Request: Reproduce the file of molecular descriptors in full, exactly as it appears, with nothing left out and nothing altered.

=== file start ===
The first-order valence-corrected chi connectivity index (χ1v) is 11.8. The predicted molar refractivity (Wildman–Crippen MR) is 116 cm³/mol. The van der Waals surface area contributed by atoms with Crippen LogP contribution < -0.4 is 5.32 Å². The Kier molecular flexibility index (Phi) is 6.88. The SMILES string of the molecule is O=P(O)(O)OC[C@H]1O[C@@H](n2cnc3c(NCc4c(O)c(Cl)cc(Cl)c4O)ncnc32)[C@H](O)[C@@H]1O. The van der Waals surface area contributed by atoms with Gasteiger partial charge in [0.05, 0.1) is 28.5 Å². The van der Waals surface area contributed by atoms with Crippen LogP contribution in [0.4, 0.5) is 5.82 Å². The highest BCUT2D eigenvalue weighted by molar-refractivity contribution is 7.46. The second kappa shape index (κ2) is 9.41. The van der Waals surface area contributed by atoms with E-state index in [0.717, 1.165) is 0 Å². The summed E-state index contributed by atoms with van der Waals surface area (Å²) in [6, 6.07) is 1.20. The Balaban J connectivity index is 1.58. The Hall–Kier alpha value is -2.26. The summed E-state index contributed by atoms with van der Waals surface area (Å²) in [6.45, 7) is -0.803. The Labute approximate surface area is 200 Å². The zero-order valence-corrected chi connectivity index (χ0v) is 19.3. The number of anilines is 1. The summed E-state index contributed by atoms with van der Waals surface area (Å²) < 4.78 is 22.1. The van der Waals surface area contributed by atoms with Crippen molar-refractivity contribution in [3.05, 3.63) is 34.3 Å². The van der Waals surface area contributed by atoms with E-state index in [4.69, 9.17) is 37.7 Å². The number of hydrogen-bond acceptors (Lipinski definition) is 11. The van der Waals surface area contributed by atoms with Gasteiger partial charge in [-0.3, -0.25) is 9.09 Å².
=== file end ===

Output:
The first-order valence-corrected chi connectivity index (χ1v) is 11.8. The predicted molar refractivity (Wildman–Crippen MR) is 116 cm³/mol. The van der Waals surface area contributed by atoms with Crippen LogP contribution < -0.4 is 5.32 Å². The Kier molecular flexibility index (Phi) is 6.88. The SMILES string of the molecule is O=P(O)(O)OC[C@H]1O[C@@H](n2cnc3c(NCc4c(O)c(Cl)cc(Cl)c4O)ncnc32)[C@H](O)[C@@H]1O. The van der Waals surface area contributed by atoms with Gasteiger partial charge in [0.05, 0.1) is 28.5 Å². The van der Waals surface area contributed by atoms with Crippen LogP contribution in [0.4, 0.5) is 5.82 Å². The highest BCUT2D eigenvalue weighted by molar-refractivity contribution is 7.46. The second kappa shape index (κ2) is 9.41. The van der Waals surface area contributed by atoms with E-state index in [0.717, 1.165) is 0 Å². The summed E-state index contributed by atoms with van der Waals surface area (Å²) in [6, 6.07) is 1.20. The Balaban J connectivity index is 1.58. The Hall–Kier alpha value is -2.26. The summed E-state index contributed by atoms with van der Waals surface area (Å²) in [6.45, 7) is -0.803. The Labute approximate surface area is 200 Å². The zero-order valence-corrected chi connectivity index (χ0v) is 19.3. The number of anilines is 1. The summed E-state index contributed by atoms with van der Waals surface area (Å²) < 4.78 is 22.1. The van der Waals surface area contributed by atoms with Crippen molar-refractivity contribution in [3.05, 3.63) is 34.3 Å². The van der Waals surface area contributed by atoms with E-state index in [4.69, 9.17) is 37.7 Å². The number of hydrogen-bond acceptors (Lipinski definition) is 11. The van der Waals surface area contributed by atoms with Gasteiger partial charge in [-0.3, -0.25) is 9.09 Å².